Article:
Matthew Palmer

As a 5th generation Arizonan I was raised among a large family with deep roots. My family’s roots were planted here in Arizona when life was much different. The harshness of the raw land created a vein of grit and determination in each person. This changed my family as they were able to find joy and happiness in the middle of obstacles and adversity. Shaped and molded by the land and their family, we have learned to endure life with a smile. Today I am striving to emulate the strength of those that came before me and those around me that continue to show strength.

I have found that riding bikes has not only helped strengthen me physically, but it has strengthened me mentally and spiritually. The taller the mountain, the longer the road, the bigger the smile I have. Joining RAAM21 is such an incredible experience to grow and overcome as we race across America.

What makes this different than another bike race is the purpose; we are riding for others. We are riding for those that have suffered, fought and battled cancer. I personally have not faced that fight directly, but many friends and loved ones have. Riding over mountains and hills, across the rivers and plains, from one end of the country to the other will be difficult. This race will push us to our limits, but it pales in comparison to what those with cancer have faced.

My father-in-law, Herb Hamilton, has always been a tremendous example to me. He had such determination to do well and work hard that he never stopped working until the last week of his life in 2019. Even while battling cancer, he continued to work with a smile. He never gave up and even when he was suffering the most, he was looking to lift those around him. I am riding for him and for the hope that with the right advancements in medical research, others will have longer time to endure life with a smile.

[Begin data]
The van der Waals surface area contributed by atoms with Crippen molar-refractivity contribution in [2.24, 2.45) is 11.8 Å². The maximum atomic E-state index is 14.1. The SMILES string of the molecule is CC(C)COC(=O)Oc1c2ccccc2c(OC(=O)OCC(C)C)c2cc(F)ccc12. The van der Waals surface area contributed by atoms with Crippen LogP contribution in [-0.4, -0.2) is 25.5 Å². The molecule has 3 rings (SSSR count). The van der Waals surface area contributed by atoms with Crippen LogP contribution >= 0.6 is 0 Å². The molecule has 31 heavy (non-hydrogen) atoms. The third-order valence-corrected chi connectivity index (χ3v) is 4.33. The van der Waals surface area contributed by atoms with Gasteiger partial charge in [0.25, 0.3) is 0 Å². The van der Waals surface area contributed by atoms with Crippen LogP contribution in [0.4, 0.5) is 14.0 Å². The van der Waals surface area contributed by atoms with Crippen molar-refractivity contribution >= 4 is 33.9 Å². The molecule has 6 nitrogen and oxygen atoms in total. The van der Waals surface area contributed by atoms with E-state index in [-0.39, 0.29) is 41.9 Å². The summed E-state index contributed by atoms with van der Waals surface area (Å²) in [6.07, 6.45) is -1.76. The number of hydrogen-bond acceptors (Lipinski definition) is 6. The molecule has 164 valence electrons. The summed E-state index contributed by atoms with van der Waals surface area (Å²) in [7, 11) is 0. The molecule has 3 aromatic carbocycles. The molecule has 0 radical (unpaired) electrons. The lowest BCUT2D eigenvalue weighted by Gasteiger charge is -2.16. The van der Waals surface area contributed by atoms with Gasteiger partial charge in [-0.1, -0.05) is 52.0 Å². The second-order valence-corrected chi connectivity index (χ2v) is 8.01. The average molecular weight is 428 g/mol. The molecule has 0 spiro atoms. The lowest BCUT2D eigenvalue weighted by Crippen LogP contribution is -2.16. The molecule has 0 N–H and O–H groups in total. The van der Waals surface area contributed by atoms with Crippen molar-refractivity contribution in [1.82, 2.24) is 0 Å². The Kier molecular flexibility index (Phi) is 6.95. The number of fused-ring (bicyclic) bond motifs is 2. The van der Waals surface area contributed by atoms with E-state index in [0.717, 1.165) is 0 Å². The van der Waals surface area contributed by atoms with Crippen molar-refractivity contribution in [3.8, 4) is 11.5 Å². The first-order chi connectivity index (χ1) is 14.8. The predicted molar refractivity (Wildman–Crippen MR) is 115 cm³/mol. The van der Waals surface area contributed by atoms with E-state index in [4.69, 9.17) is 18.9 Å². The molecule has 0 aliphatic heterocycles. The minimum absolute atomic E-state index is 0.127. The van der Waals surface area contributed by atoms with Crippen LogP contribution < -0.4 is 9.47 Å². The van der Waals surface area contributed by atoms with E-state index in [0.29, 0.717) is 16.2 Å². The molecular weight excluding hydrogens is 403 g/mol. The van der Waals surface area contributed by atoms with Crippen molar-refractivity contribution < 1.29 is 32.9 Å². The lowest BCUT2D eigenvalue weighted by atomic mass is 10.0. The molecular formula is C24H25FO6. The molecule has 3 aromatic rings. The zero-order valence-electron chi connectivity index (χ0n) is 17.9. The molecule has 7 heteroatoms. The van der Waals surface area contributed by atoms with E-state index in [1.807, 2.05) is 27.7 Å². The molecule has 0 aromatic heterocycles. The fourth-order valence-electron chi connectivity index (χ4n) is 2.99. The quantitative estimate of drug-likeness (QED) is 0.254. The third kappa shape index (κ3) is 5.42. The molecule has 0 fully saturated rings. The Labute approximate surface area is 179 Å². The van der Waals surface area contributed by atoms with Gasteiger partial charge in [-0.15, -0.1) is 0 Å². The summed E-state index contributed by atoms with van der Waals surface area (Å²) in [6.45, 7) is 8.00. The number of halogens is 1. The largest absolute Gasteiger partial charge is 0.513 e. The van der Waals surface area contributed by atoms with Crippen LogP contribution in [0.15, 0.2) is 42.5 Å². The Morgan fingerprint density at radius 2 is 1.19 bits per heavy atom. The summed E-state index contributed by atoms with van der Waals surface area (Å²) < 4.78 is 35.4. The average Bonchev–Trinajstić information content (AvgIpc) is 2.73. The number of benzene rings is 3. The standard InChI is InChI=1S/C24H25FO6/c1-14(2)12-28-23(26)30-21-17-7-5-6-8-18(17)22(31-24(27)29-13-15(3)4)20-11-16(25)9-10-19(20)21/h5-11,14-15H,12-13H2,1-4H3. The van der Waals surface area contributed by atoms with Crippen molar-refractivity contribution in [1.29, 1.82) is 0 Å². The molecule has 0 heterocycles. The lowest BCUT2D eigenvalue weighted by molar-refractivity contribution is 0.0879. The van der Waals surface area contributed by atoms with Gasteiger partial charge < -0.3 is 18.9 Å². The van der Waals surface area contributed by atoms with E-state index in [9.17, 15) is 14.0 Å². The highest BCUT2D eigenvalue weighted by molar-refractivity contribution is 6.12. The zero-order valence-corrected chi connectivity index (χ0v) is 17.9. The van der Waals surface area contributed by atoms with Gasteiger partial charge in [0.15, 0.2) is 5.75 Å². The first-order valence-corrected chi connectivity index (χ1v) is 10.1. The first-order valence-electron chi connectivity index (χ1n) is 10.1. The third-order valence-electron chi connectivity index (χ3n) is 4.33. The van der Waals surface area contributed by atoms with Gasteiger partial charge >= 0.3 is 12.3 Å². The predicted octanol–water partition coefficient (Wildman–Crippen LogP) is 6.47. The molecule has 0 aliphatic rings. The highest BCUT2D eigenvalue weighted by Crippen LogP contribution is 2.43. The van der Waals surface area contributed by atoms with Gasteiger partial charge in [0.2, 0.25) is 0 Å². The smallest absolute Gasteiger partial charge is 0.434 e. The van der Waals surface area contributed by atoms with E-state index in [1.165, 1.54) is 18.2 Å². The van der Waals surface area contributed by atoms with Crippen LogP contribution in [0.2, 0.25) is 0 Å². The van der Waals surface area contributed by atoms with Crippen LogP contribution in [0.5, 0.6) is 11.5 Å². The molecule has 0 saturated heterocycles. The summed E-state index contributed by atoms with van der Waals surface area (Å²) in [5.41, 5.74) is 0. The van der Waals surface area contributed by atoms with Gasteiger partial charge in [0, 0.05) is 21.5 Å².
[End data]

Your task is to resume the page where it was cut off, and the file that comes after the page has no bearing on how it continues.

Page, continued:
My Grandmother, Wanda West Palmer, is another person I am riding for. Wanda was born with the gift of music. The trees and meadows of Arizona would whisper words and melodies to her, and she had the ability to share them through her music. Her music helped bring peace and comfort to many as it helped them come to know Jesus Christ. No matter how challenging life became her songs could bring back a smile. The music still lives on both through the generations that came after her and those who were influenced by her, but cancer brought her life to a premature closure. I ride for my grandma.

Even with a large family that has continued to bless me, I have been molded and shaped by many other friends and co-workers. Thirteen years ago, I met a man that did more to shape my life professionally than any other. L. Lothaire Bluth M.D. founded Southwestern Eye Center nearly 40 years ago. He had a vision of medicine that enriched and unified the professions of Ophthalmology and Optometry by creating an environment where doctors could provide the best care to the people of Arizona and New Mexico for decades. Even though he was a successful doctor and businessman, what people remember the most, was his calming and caring demeanor. In just a few minutes he could make you feel like you’d been friends for years. He worked and overcame adversity for the purpose of helping others. It was shortly after retiring that he was faced with a battle he wouldn’t overcome. As cancer ravaged his body, he continued to be an incredible example of enduring with a smile. I ride for Dr. Bluth as well as many others with cancer.

My wife Lindsay and I have been married for nearly 19 years. We have been blessed with five beautiful children: Brooklyn, Blake, Gavin, Preston and Hayden. As parents, Lindsay and I find ourselves with the responsibility to guide, raise and shape our children while also serving, lifting and strengthening those around us. Enduring with a smile and finding joy in trials is not always easy. I race in honor of those with cancer regardless of the outcome. I race so that during the journey of life many will have more time, and with that time they can endure with a smile.